When Trump finally agreed to make a video telling the insurrectionists to leave the building, he did so both reluctantly and in a way that focused more on his lies about a stolen election than on protecting the nation. He praised their actions, called them “patriots,” and extended his “love” for their assault on America.
In a series of clumsy outtakes from that night and another video made a day later, Trump could be seen refusing to read a line stating that the election was over, adding his own self-praise into the story, and rambling on as if he and the people who had attacked the Capitol were the real victims. Previously heard comments from both Mitch McConnell and Kevin McCarthy drove home how even the Republican leaders thought Trump should resign or be removed … until they got down on their knees and surrendered any pretense of honesty.
At the close, Republican Rep. Adam Kinzinger delivered a stinging summation of Trump’s actions. “Whatever your politics, whatever you think about the outcome of the election, we as Americans must all agree on this: Donald Trump’s conduct on Jan. 6 was a supreme violation of this oath of office and a complete dereliction of his duty to our nation,” said Kinzinger. “It is a stain on our history, it is a dishonor to all those who have sacrificed and died in service to our democracy.”
Rep. Liz Cheney, filling in for COVID-positive chair Rep. Bennie Thompson, said of Trump’s involvement on Jan. 6, “You saw an American president faced with a stark, unmistakable choice between right and wrong. To ignore ongoing violence against law enforcement. To threaten our constitutional order. There is no way to excuse that behavior. It was indefensible.”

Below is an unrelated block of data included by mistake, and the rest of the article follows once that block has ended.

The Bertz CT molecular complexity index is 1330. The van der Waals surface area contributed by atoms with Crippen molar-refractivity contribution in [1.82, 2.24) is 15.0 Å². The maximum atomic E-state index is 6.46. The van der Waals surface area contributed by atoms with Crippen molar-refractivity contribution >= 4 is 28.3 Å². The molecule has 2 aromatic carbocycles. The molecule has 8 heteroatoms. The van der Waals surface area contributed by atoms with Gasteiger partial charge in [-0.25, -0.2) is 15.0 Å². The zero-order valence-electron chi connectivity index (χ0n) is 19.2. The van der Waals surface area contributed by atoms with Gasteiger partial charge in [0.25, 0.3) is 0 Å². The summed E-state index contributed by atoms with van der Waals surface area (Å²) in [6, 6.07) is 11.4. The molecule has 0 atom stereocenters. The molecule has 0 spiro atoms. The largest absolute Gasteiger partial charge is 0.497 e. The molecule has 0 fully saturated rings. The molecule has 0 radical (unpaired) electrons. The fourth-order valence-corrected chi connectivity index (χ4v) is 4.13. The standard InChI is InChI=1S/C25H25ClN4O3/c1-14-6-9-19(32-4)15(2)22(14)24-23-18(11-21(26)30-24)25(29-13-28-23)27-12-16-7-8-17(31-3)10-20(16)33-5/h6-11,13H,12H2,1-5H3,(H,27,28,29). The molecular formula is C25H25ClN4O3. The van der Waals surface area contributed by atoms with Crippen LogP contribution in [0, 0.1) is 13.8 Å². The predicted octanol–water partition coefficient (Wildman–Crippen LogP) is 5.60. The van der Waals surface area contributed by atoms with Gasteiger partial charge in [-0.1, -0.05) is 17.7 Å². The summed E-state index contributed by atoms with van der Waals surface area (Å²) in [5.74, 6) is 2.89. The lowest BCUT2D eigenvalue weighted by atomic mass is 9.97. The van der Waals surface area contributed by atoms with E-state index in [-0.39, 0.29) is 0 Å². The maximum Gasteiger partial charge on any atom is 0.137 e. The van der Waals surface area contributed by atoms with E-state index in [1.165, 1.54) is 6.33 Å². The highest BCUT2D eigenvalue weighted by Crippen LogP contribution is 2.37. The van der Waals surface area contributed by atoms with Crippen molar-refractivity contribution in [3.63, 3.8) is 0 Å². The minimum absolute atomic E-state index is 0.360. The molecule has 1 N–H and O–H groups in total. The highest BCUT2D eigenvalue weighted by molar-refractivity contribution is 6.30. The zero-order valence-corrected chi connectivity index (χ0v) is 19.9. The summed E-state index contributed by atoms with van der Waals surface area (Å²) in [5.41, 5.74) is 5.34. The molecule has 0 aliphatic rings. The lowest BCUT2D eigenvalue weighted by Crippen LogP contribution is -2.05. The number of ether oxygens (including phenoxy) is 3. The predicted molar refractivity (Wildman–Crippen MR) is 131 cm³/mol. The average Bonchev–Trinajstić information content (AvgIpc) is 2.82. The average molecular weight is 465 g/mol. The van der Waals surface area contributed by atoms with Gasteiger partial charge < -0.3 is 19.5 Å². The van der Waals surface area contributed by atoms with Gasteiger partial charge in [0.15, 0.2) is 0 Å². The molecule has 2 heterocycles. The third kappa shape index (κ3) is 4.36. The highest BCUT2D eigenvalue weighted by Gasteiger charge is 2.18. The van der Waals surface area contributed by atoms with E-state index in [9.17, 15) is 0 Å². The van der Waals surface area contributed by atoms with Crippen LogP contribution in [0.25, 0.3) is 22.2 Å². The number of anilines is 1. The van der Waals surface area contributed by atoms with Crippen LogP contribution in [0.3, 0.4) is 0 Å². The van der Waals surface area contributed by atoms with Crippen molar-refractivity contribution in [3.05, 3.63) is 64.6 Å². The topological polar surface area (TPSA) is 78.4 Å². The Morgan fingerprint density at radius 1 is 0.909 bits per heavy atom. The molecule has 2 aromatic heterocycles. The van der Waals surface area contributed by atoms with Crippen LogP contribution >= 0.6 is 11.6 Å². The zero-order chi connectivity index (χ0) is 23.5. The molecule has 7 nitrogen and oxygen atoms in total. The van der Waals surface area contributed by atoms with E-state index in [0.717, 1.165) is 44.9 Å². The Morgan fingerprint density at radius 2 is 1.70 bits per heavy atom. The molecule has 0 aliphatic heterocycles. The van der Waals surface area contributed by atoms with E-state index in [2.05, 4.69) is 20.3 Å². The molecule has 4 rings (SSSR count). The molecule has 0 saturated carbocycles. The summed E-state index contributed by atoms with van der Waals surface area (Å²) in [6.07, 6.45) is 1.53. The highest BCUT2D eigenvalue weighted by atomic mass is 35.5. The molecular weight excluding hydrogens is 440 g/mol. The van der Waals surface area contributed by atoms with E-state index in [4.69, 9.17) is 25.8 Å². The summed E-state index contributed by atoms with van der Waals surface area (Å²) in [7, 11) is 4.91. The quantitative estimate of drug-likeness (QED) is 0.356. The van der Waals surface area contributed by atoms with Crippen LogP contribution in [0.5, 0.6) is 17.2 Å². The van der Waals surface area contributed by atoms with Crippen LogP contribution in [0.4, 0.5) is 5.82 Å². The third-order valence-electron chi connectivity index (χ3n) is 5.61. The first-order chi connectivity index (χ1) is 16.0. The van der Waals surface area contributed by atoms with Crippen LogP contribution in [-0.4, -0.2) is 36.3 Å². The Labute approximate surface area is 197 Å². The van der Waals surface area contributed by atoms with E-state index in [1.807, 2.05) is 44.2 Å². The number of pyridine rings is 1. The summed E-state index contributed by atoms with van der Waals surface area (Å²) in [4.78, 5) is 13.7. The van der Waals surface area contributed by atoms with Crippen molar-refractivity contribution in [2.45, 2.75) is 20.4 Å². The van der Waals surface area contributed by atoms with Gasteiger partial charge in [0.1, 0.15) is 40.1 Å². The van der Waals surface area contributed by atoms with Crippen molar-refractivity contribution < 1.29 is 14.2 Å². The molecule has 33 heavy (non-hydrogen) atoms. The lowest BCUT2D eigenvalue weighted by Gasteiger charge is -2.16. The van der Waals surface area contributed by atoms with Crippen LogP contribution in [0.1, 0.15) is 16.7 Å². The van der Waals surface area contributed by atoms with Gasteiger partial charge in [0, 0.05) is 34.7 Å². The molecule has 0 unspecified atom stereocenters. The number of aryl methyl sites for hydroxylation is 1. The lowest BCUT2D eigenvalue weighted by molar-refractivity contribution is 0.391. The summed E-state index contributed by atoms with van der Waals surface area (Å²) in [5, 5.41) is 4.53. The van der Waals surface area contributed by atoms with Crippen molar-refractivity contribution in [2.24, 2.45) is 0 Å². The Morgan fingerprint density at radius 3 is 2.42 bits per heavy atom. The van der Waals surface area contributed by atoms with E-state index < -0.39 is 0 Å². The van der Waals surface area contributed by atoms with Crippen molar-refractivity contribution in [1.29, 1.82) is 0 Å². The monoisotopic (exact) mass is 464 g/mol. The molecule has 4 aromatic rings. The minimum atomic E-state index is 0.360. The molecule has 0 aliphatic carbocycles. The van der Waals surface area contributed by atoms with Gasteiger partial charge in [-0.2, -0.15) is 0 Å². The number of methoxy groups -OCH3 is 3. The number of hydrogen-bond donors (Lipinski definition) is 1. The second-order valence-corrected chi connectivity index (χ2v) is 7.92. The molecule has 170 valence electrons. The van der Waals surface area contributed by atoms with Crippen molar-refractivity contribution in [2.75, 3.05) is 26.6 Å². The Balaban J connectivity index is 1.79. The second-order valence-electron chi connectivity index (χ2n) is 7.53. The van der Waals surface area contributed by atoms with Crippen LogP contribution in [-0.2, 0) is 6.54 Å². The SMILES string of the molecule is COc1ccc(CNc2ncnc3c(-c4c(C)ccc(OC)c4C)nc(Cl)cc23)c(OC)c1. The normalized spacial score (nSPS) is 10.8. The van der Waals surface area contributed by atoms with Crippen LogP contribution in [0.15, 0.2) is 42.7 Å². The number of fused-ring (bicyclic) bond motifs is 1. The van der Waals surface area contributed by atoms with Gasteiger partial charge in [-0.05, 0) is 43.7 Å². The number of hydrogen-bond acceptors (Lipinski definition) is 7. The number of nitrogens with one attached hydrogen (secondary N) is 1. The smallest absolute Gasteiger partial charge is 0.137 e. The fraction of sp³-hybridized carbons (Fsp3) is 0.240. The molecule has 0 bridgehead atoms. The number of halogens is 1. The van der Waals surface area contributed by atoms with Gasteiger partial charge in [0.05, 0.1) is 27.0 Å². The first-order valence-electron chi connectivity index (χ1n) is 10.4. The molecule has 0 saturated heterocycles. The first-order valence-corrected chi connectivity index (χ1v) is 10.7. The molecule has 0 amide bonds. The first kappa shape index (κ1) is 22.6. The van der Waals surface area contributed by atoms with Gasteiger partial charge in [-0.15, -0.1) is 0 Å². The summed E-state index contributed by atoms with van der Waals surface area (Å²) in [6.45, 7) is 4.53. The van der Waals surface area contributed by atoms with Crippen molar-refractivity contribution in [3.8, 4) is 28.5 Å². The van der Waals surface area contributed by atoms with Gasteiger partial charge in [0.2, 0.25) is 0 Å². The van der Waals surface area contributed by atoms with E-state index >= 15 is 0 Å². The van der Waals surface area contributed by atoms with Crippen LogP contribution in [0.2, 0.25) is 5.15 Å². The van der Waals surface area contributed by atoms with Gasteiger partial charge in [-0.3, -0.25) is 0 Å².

Rep. Luria again drove home that even though, “virtually everyone told President Trump to condemn the violence in clear and unmistakable terms,” Trump refused to do so, and while, “those on Capitol Hill, and across the nation, begged President Trump to help” he stood back until it was certain that his mob had lost the fight. Then Trump staged a tactical withdrawal, rather than admitting defeat.
How the nearly three hour hearing landed with the public remains to be seen, but there were moments that will certainly stick—Trump bumbling through his lines as his staff tries to get him to say something even halfway reasonable, Kevin McCarthy on the phone demanding that Trump had to go, the horrific realization of so many in the White House that Trump intended to do nothing, because violence was exactly what he wanted.
The House select committee will continue it’s work over the next month before returning in September for at least three more public hearings. Those hearings signal that the committee certainly has enough additional material to put hours of more testimony before the public. Republicans have to wonder how much of it has to do with the unknown senators and congressmen who Trump was chatting with during those long three hours.
If you weren’t able to watch the hearing, you can still feel like you did by reading through the live coverage provided by Brandi Buchman.